After the morning exploring the ruins, we loaded onto the bus and began the long journey to our next stop – Matobo National Park. The hotel (called the Farmhouse) is located on the outskirts of the National Park.  Matobo is home to both white and black rhinoceroses.  White rhinos are grass grazers and pretty docile.  They have longer heads to reach the grass below them.  Black rhinos, on the other hand, have shorter heads/necks because they eat trees and so don’t have to bend down much.  They are also rather aggressive and will charge humans. The six-hour drive on an uneven road exhausted us all and after dinner we gratefully climbed into our beds and went to sleep.  The next day dawned bright and early and we soon set off for our first adventure: a bush walk where we got to explore some of the local rock formations that included some old cave art. The art, dating back thousands of years, is still visible and in pristine shape. Like much of the areas in Africa, there is a great deal of pride in the past and the history of their local regions.  A game drive through the hotel property (or safari to photograph the inhabitants) was next on the agenda at 11 am. Kathy opted to take a walk and chill on her veranda while Dave set off to enjoy the sights of zebras playing, giraffes just being giraffes, and wildebeest being not so wild.  The Farmhouse managers knew each of them by name.  Wildebeest, despite their size, are fairly docile and non-threatening. Dave came back with lots of stories to tell while Kathy perused his many pictures as he told his stories.  A leisurely lunch of lasagna and salad and a bit of a break was next on the agenda. As the afternoon rolled around, it was time for the second safari of the day, a trip into Matobo National Park – home of the rhinos! A drive in with our guide (John) and we were soon gazing with awe at a group of rhinos – a mom and her baby and another female with two males. The two groups normally do not socialize, but it was an opportunity for the mom to introduce the baby to the other group. A bit of head nudging and they were soon fast friends.  The rhinos paid us no mind and we were standing within 15 feet of the massive critters.  All of them except the baby were de-horned.  Park managers do this to remove the reason why they are so attractive to poachers.  The horns grow back and they have to start the process over again every 5-6 years. The rhinoceroses in Matobo NP are fiercely protected and guarded by local protection rangers. When Dave first spied the rangers, he thought they were carrying quivers on their backs with arrows.  It turns out the rangers carry AK-47s, but with old, weathered wooden stocks which are slung on their backs.  These long guns are not to defend the tourists against the rhinos, but to protect the rhinos from the poachers.  The local laws allow the rangers to shoot poachers dead on the spot.  We drove a little further to a spot by a small pond where we had a rest.  At this beautiful rest stop we had an opportunity to see some people fishing illegally, but not much more in the way of animals. The guide though offered us all a beer or glass of wine (nothing without alcohol) and we relaxed by a lake hoping to catch an animal coming to drink from the water. Dave, though, with his law enforcement hat on, noted that our guide and driver participated in having a beer.  All in all it was not a lot of candy or tricks, but we were treated to a lot of great memories.  The next morning dawned bright and early and Dave opted to go for a hike with Tilley up to the top of a small bouldery-like hill to watch the sunrise prior to leaving the lodging, The Farmhouse.  While they could not see the sun rise through the clouds and mist, it was a lovely hike and the boulders were splashed with a kaleidoscope of color from the various lichens that paint the rocks in this area.  Kathy, meanwhile, sat on the front porch of our room with a cup of coffee and listened to her book.  When she looked up, she saw a wildebeest about 4 feet from her.  (We are working on improving her situational awareness…) Today will we head off early as we travel to Hwange National Park for our next adventures.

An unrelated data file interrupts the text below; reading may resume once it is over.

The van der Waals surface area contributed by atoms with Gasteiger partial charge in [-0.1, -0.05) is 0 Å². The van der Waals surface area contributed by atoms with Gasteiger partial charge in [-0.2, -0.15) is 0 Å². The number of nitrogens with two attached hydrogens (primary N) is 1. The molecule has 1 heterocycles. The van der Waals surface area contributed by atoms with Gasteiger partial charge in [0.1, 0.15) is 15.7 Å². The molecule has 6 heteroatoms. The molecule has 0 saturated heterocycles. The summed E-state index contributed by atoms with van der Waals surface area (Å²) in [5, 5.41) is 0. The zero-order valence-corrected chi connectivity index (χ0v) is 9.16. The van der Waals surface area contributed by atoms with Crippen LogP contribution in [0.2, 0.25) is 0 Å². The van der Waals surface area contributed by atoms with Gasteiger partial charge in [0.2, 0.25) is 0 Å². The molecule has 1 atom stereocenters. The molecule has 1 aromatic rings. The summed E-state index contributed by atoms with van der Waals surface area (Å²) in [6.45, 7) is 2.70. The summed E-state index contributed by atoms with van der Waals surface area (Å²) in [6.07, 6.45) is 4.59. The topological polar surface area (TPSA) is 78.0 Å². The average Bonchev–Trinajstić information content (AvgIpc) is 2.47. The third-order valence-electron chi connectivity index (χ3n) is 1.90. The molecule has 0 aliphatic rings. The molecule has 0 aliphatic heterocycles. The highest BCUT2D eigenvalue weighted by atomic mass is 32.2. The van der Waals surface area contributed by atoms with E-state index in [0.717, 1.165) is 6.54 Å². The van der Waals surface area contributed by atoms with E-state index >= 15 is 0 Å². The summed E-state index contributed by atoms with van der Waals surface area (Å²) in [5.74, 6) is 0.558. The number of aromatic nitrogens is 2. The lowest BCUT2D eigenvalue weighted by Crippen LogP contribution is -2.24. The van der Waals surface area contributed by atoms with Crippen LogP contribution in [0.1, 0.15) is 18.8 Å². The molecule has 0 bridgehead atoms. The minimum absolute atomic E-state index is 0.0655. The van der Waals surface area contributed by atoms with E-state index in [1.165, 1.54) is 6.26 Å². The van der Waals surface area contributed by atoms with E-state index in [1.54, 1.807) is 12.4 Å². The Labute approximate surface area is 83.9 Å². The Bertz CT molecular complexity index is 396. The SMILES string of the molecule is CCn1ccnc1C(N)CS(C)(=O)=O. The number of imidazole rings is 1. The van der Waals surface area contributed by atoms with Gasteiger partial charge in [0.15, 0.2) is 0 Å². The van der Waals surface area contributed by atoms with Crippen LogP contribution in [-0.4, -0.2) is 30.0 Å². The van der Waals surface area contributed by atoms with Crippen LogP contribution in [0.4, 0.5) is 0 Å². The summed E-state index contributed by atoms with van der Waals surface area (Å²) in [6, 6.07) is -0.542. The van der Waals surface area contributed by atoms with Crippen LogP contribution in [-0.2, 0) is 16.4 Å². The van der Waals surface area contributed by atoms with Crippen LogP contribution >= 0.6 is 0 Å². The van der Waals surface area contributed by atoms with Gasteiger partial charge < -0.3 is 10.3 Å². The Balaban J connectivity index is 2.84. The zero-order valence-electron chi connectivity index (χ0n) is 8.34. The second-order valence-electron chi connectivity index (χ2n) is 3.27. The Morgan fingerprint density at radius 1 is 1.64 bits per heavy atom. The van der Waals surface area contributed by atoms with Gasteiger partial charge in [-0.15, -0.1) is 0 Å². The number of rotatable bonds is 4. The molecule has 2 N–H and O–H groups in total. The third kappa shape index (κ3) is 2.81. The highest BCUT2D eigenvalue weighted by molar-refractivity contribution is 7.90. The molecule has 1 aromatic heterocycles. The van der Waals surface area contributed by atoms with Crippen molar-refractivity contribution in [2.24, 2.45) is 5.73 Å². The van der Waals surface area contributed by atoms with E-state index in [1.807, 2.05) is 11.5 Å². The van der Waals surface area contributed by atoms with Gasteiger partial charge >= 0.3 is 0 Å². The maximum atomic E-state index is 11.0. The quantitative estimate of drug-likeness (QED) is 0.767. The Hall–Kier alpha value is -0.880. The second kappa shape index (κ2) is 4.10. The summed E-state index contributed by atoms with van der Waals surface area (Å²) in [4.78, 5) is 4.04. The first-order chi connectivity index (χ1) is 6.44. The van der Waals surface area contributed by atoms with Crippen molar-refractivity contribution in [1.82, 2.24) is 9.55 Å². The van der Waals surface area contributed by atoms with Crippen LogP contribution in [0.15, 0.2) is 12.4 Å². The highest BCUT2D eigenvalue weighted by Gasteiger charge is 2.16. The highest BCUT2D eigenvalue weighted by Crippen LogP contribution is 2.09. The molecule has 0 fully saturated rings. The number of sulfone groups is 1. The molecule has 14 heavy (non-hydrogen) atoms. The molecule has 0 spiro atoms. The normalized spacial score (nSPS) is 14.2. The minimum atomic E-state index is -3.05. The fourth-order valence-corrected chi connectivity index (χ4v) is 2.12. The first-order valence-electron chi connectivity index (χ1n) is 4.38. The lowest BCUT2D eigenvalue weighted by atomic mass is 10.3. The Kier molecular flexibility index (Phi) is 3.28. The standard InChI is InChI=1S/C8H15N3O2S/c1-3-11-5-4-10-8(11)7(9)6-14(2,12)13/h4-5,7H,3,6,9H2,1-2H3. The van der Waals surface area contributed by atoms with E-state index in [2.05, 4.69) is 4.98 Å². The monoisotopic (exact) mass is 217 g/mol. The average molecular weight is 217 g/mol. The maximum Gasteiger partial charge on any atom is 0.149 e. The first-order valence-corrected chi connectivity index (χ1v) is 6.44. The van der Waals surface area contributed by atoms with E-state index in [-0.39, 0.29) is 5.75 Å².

11/3/2023 – 11/4/23